15.78 million non-voting environmentalists.
The cutting-edge Environmental Voter Project has gotten off to an auspicious start.
The Boston-based nonprofit that uses data analytics and behavioral science to identify non-voting environmentalists and turn them into consistent voters has just released the results from its first year of mobilizations. And the numbers are head-turning:
- EVP's targeting techniques scored an 89% accuracy rating when identifying non-voting environmentalists
- In low, medium, and high-turnout elections, EVP consistently increased voter turnout among non-voting environmentalists by 4.7% - 5.1% per election
- After receiving EVP's messaging for just one year, the group's target environmentalists had a stunning 12.1% higher turnout rate than comparable environmental voters
"I couldn't be more proud of our team," said EVP Founder Nathaniel Stinnett. "This validates everything that the Environmental Voter Project set out to prove when we launched a year ago: that if we consistently target non-voting environmentalists with cutting-edge behavioral science techniques, we can change their habits and bring about a dramatic shift in the electorate."
The Environmental Voter Project is a non-partisan nonprofit that is trying to solve what they call the "environmental voter turnout problem."
Using data analytics and predictive modeling, the Environmental Voter Project has identified 15.78 million environmentalists who did not vote in the 2014 midterms and an estimated 10.1 million who didn't vote in the 2016 presidential election. EVP's approach is to focus on these already persuaded environmentalists who don't vote and then try to change their habits.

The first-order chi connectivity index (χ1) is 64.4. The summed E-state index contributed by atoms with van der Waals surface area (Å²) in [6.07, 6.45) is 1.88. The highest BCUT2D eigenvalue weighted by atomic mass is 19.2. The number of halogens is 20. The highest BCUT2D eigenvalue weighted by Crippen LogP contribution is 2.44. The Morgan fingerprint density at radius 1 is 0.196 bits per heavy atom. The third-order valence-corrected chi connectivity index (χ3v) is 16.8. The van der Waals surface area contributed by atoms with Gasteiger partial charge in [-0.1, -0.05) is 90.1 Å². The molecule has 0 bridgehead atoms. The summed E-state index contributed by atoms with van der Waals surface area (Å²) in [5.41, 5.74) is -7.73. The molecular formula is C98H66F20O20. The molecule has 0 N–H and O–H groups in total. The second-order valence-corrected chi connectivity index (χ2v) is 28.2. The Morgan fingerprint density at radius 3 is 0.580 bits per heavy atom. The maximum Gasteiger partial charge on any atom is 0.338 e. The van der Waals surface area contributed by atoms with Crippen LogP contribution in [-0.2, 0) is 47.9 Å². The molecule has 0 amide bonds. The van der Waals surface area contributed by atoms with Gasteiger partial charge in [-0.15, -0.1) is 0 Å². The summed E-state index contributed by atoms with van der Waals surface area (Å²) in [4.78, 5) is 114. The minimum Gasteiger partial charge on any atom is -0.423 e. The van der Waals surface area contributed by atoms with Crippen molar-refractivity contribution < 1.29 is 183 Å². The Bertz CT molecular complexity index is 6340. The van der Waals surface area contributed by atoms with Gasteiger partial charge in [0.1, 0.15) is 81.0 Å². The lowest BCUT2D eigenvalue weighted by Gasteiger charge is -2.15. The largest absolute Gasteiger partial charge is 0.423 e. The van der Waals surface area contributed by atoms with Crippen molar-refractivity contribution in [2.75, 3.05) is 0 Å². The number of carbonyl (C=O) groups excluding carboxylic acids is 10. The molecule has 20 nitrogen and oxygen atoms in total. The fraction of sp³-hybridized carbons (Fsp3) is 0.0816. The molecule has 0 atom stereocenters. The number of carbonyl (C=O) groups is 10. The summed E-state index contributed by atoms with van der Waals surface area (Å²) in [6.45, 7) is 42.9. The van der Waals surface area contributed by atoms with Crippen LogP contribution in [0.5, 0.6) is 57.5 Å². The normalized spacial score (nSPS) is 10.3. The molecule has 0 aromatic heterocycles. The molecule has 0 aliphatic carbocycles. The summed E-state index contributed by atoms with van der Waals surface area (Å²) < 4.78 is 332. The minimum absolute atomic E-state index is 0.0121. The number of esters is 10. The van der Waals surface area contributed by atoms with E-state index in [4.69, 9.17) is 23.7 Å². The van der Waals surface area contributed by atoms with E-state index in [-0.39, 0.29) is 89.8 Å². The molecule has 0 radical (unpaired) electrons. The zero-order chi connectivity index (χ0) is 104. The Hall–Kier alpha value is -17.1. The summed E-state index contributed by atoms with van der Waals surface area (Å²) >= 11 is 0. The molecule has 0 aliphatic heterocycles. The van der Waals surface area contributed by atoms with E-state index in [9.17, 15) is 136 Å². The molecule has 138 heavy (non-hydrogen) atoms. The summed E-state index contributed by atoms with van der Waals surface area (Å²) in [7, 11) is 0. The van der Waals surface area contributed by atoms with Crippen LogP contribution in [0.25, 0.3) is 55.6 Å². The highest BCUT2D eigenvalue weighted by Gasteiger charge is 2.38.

In short, they focus on turnout, not persuasion. Or, as Stinnett puts it, EVP "doesn't try to change minds...we change habits."
"Getting people to care about the environment is important," explains Stinnett, "but it's also really hard and expensive. We've found that it's easier and cheaper to identify people who already care about the environment, and then just tweak their habits a bit so they become better voters."
Now, the nonprofit is launching a fundraising campaign so it can scale up and apply its proven techniques to as many non-voting environmentalists as possible. They're poised to launch what Stinnett calls "a relentless mobilization campaign" that could transform the electorate.
"This is a tremendous opportunity for the environmental movement," explains Stinnett. "These numbers prove that we can turn non-voters into consistent voters, and lay the groundwork to advance progressive environmental policies at the local, state, and federal level."